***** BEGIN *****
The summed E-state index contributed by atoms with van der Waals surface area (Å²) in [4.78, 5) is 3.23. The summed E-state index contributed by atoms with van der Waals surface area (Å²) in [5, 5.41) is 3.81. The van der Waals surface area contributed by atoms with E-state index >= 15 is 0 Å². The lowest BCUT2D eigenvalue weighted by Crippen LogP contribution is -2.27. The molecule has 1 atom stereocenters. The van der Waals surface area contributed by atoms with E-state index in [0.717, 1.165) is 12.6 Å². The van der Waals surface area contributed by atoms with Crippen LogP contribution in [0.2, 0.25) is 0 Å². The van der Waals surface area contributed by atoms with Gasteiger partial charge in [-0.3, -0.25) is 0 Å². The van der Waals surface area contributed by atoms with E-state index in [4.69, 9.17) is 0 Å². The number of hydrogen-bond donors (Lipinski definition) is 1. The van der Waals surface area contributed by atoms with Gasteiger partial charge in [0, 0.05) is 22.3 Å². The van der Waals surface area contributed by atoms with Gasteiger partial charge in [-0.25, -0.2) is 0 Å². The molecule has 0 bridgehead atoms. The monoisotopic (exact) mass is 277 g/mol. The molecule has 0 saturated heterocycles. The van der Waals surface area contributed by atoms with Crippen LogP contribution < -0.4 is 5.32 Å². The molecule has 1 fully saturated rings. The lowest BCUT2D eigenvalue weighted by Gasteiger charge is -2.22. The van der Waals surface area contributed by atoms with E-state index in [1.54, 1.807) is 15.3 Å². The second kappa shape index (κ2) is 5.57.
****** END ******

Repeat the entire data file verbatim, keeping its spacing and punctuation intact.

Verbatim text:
The summed E-state index contributed by atoms with van der Waals surface area (Å²) in [4.78, 5) is 3.23. The summed E-state index contributed by atoms with van der Waals surface area (Å²) in [5, 5.41) is 3.81. The van der Waals surface area contributed by atoms with E-state index >= 15 is 0 Å². The lowest BCUT2D eigenvalue weighted by Crippen LogP contribution is -2.27. The molecule has 1 atom stereocenters. The van der Waals surface area contributed by atoms with E-state index in [0.717, 1.165) is 12.6 Å². The van der Waals surface area contributed by atoms with Crippen LogP contribution in [0.2, 0.25) is 0 Å². The van der Waals surface area contributed by atoms with Gasteiger partial charge in [-0.3, -0.25) is 0 Å². The van der Waals surface area contributed by atoms with E-state index in [4.69, 9.17) is 0 Å². The number of hydrogen-bond donors (Lipinski definition) is 1. The van der Waals surface area contributed by atoms with Gasteiger partial charge in [0, 0.05) is 22.3 Å². The van der Waals surface area contributed by atoms with Gasteiger partial charge in [-0.25, -0.2) is 0 Å². The molecule has 0 bridgehead atoms. The monoisotopic (exact) mass is 277 g/mol. The molecule has 0 saturated heterocycles. The van der Waals surface area contributed by atoms with Crippen LogP contribution < -0.4 is 5.32 Å². The molecule has 1 fully saturated rings. The lowest BCUT2D eigenvalue weighted by Gasteiger charge is -2.22. The van der Waals surface area contributed by atoms with E-state index in [1.54, 1.807) is 15.3 Å². The second kappa shape index (κ2) is 5.57.